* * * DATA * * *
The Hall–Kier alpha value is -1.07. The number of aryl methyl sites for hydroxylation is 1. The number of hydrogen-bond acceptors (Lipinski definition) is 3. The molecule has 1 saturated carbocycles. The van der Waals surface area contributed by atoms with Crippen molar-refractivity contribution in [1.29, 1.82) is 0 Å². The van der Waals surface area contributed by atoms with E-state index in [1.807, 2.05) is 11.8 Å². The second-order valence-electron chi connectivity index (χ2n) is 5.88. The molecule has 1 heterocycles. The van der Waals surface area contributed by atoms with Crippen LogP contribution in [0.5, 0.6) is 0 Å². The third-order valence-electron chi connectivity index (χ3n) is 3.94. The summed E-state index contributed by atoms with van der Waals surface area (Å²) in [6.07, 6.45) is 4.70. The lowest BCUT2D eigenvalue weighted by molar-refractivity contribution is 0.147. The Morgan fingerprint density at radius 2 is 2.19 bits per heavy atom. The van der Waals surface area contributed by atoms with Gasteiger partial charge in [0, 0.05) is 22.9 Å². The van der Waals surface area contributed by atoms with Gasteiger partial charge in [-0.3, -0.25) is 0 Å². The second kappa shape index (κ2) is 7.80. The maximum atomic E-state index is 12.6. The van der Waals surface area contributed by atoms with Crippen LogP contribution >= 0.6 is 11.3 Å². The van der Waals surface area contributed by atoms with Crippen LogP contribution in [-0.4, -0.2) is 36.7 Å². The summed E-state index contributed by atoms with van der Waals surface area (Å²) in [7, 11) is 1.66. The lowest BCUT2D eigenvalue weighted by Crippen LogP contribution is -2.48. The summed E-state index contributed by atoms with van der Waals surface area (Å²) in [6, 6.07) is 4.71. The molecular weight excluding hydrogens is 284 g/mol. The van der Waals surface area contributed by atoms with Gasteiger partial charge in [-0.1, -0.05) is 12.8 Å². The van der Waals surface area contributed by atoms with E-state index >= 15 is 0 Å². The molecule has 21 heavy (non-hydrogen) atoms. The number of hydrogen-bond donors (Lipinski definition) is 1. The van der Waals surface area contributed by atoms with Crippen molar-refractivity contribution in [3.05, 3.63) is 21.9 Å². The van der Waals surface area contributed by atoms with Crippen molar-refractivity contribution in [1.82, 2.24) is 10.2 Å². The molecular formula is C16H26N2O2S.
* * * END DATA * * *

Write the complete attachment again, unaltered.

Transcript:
The Hall–Kier alpha value is -1.07. The number of aryl methyl sites for hydroxylation is 1. The number of hydrogen-bond acceptors (Lipinski definition) is 3. The molecule has 1 saturated carbocycles. The van der Waals surface area contributed by atoms with Crippen molar-refractivity contribution in [1.29, 1.82) is 0 Å². The van der Waals surface area contributed by atoms with E-state index in [1.807, 2.05) is 11.8 Å². The second-order valence-electron chi connectivity index (χ2n) is 5.88. The molecule has 1 heterocycles. The van der Waals surface area contributed by atoms with Crippen LogP contribution in [0.5, 0.6) is 0 Å². The third-order valence-electron chi connectivity index (χ3n) is 3.94. The summed E-state index contributed by atoms with van der Waals surface area (Å²) in [6.07, 6.45) is 4.70. The lowest BCUT2D eigenvalue weighted by molar-refractivity contribution is 0.147. The Morgan fingerprint density at radius 2 is 2.19 bits per heavy atom. The van der Waals surface area contributed by atoms with Gasteiger partial charge in [0, 0.05) is 22.9 Å². The van der Waals surface area contributed by atoms with Gasteiger partial charge in [-0.3, -0.25) is 0 Å². The second kappa shape index (κ2) is 7.80. The maximum atomic E-state index is 12.6. The van der Waals surface area contributed by atoms with Crippen LogP contribution >= 0.6 is 11.3 Å². The van der Waals surface area contributed by atoms with Crippen LogP contribution in [-0.4, -0.2) is 36.7 Å². The summed E-state index contributed by atoms with van der Waals surface area (Å²) in [7, 11) is 1.66. The lowest BCUT2D eigenvalue weighted by Crippen LogP contribution is -2.48. The summed E-state index contributed by atoms with van der Waals surface area (Å²) in [6, 6.07) is 4.71. The molecular weight excluding hydrogens is 284 g/mol. The van der Waals surface area contributed by atoms with Gasteiger partial charge in [-0.1, -0.05) is 12.8 Å². The van der Waals surface area contributed by atoms with E-state index >= 15 is 0 Å². The molecule has 21 heavy (non-hydrogen) atoms. The number of hydrogen-bond donors (Lipinski definition) is 1. The van der Waals surface area contributed by atoms with Crippen molar-refractivity contribution in [3.05, 3.63) is 21.9 Å². The van der Waals surface area contributed by atoms with Crippen molar-refractivity contribution in [1.82, 2.24) is 10.2 Å². The molecular formula is C16H26N2O2S.